I’m a huge fan!!!!
The slow speed an calm delivery has changed the way and mood I do things. Also renewed my faith in simple methods. Bens biggest fan in Arizona!
I was so pleasantly surprised with this trick (of course everything where Ben is teaching I lend up loving). What surprised me is how simple of a method this was and so, therefore, how much freedom you have with the spectator. What a breath of fresh air. This reminded me of Ben's trick Red Herring where simplicity is king and you can just relax and go along for the ride making your presentation the real focus because it isn't 'method-intense". Of course, that's when the spectator is hit hard!
This is a powerful trick for laymen, probably not going to be very impressive for magicians but that's not who it's intended for. There is a small set-up but it's an instant reset which is always nice. I mostly perform walk-around magic so it's not exactly practical for me because you have to have a table, but this would be great for the end of the night when someone wants to see one last trick.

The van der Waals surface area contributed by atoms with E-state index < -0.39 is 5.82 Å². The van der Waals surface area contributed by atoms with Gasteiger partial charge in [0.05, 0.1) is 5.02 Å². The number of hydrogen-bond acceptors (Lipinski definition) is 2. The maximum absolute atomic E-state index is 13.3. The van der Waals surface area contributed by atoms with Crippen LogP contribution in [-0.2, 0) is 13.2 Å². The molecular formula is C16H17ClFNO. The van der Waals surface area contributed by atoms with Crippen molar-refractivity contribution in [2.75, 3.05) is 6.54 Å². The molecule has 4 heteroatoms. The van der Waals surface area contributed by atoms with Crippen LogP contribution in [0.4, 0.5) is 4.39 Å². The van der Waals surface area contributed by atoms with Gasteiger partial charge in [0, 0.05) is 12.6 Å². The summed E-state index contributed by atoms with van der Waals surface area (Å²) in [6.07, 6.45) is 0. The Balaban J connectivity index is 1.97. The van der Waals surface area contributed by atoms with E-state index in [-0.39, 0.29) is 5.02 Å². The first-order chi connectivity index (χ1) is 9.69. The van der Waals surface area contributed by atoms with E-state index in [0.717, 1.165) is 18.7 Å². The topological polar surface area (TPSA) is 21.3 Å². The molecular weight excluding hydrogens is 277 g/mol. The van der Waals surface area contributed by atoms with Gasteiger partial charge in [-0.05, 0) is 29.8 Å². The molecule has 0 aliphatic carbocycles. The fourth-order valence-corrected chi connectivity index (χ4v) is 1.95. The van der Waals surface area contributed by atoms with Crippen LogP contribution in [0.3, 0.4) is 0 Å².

There is a lot of potential for fun here but it depends on your personality and your ability to play off of people and improvise. This is a great trick to work on that with because it is virtually self-working so you can focus entirely on presentation.
It genuinely feels like the cards are being mixed and there is no way you could have any control over the cards, so the ending really surprises people and usually gets a good laugh.
The major flaw with this trick is it's fairly long, and can seem procedural, so it's definitely up to you to make it entertaining. So in all it's a good trick, as long as you can keep it moving and keep it fun.
Definitely a good trick that can get great reactions from the audience.
The good: I have yet to run into a layperson who understands how the trick can possibly work. The reaction when you reveal your kings is wow. The reaction when they reveal their own aces is incredible.